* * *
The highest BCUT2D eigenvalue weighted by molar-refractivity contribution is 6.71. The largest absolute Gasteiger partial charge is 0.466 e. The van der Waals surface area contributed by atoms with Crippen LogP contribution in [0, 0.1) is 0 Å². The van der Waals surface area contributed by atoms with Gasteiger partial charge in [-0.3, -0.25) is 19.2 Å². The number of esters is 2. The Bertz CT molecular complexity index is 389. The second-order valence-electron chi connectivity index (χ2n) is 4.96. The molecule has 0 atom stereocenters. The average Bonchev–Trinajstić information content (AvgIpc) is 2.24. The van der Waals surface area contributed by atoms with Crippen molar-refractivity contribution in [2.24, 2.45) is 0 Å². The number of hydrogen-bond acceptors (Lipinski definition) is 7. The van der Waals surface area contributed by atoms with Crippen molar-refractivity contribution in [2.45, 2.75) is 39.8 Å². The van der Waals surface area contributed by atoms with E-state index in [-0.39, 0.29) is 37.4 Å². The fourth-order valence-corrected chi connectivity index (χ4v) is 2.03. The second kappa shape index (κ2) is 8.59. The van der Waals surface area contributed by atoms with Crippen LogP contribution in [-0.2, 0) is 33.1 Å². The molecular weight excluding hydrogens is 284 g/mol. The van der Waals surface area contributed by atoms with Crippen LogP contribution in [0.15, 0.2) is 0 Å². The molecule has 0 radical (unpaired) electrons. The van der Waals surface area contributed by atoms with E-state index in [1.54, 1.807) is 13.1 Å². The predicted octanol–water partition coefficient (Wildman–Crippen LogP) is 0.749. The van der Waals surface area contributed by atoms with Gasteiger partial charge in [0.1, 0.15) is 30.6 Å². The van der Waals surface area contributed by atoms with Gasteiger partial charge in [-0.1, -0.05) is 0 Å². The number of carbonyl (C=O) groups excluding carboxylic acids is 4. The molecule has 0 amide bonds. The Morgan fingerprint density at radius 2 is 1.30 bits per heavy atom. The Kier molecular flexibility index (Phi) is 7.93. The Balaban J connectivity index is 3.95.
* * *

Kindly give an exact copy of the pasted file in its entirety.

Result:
The highest BCUT2D eigenvalue weighted by molar-refractivity contribution is 6.71. The largest absolute Gasteiger partial charge is 0.466 e. The van der Waals surface area contributed by atoms with Crippen LogP contribution in [0, 0.1) is 0 Å². The van der Waals surface area contributed by atoms with Gasteiger partial charge in [-0.3, -0.25) is 19.2 Å². The number of esters is 2. The Bertz CT molecular complexity index is 389. The second-order valence-electron chi connectivity index (χ2n) is 4.96. The molecule has 0 atom stereocenters. The average Bonchev–Trinajstić information content (AvgIpc) is 2.24. The van der Waals surface area contributed by atoms with Crippen molar-refractivity contribution in [2.24, 2.45) is 0 Å². The number of hydrogen-bond acceptors (Lipinski definition) is 7. The van der Waals surface area contributed by atoms with Crippen molar-refractivity contribution in [2.45, 2.75) is 39.8 Å². The van der Waals surface area contributed by atoms with E-state index in [-0.39, 0.29) is 37.4 Å². The fourth-order valence-corrected chi connectivity index (χ4v) is 2.03. The second kappa shape index (κ2) is 8.59. The van der Waals surface area contributed by atoms with Crippen LogP contribution in [-0.2, 0) is 33.1 Å². The molecular weight excluding hydrogens is 284 g/mol. The van der Waals surface area contributed by atoms with Crippen LogP contribution in [0.15, 0.2) is 0 Å². The molecule has 0 radical (unpaired) electrons. The van der Waals surface area contributed by atoms with E-state index in [1.54, 1.807) is 13.1 Å². The predicted octanol–water partition coefficient (Wildman–Crippen LogP) is 0.749. The van der Waals surface area contributed by atoms with Gasteiger partial charge in [0.1, 0.15) is 30.6 Å². The van der Waals surface area contributed by atoms with Gasteiger partial charge in [-0.1, -0.05) is 0 Å². The number of carbonyl (C=O) groups excluding carboxylic acids is 4. The molecule has 0 amide bonds. The Morgan fingerprint density at radius 2 is 1.30 bits per heavy atom. The Kier molecular flexibility index (Phi) is 7.93. The Balaban J connectivity index is 3.95.